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A Most Excellent Monotype Adventure


Monotype ornaments ready to sell. (Nina Schneider)


A full day of Monotype type casting demonstrations at Bixler Press & Letterfoundry

9 am-4 pm thursday, october 22

Twenty of us piled into a van for the 90 minute drive from Rochester through rolling hills and magnificent autumn foliage to the town of Skaneateles, on the northern shore of the Finger Lake for which it’s named. There, Michael and Winifred Bixler welcomed us into their shop and home where we met up with seven more attendees who had arranged their own transportation. Michael began by giving us a brief history of Monotype development in America and England, and then telling us about the Bixler Letterfoundry. Established in 1968 with the purchase of their first Monotype machine, the Bixlers built up their business with an extensive inventory of Monotype faces, the ability to fulfill large orders, and timely delivery.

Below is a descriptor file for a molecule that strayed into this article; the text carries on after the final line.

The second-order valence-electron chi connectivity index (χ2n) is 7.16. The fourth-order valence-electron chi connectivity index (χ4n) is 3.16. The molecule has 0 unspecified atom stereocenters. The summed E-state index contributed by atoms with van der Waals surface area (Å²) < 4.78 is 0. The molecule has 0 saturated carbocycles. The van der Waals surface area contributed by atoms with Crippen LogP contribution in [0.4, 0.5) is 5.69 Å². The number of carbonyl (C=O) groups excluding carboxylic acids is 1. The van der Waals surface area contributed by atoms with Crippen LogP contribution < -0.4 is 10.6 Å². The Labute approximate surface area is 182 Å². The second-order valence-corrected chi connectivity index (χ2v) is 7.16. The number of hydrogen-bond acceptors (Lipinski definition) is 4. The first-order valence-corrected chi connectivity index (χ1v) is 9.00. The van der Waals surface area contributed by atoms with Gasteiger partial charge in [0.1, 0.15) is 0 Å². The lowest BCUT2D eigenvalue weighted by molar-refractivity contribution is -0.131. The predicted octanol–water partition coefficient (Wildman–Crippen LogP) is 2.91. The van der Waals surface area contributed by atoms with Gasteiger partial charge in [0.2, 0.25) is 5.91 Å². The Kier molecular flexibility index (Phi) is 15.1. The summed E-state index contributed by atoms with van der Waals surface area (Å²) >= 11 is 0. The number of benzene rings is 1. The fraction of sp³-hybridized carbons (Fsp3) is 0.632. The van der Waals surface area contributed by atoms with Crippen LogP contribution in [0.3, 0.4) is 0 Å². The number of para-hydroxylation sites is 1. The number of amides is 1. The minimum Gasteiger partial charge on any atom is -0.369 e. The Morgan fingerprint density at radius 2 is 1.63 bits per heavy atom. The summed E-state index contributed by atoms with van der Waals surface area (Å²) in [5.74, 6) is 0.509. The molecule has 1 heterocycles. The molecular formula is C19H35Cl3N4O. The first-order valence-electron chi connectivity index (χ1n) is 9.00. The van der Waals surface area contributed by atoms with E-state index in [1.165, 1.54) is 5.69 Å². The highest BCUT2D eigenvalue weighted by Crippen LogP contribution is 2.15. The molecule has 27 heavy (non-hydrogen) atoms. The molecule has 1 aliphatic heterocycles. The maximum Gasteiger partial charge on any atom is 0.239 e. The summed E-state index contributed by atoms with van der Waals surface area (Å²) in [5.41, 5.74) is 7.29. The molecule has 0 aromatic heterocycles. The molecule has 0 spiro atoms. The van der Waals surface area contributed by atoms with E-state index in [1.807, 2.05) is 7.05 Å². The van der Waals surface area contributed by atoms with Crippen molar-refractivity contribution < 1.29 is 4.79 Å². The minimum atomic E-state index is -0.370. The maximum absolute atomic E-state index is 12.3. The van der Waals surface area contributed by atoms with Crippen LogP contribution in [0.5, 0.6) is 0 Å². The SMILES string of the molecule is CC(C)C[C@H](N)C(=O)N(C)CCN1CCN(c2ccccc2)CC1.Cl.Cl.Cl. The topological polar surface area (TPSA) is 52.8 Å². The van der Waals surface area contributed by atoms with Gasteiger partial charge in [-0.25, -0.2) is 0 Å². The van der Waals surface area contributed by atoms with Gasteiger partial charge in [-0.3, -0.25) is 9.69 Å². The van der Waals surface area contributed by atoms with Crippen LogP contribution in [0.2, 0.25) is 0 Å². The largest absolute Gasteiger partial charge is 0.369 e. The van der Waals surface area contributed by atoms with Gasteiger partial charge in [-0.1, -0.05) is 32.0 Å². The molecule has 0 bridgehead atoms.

Today, the Bixlers consider the Letterfoundry as a working museum that still casts and sells Monotype composition (8- to 18-points) sorts and full fonts (up to 72-points), as well as repro proofs for a wide variety of clients. They also do job printing from Monotype on their Vandercooks and Heidelberg cylinder presses. Before heading into the casting room for demonstrations and to choose ornaments for custom-made souvenirs, Winifred coerced Michael to share some anecdotes, such as the time he decided it would be okay to leave one of the casters running unsupervised while he went to get lunch and returned 45 minutes later to discover everything was still okay.

At the tour’s end, we were greeted by tables that held books by various publishers set in Bixlers’ type. A few amongst us bought a couple of fonts and all left thrilled with having spent a most informative day.


Michael Bixler explains how the paper tape is perforated by the Monotype keyboard. (Nina Schneider)

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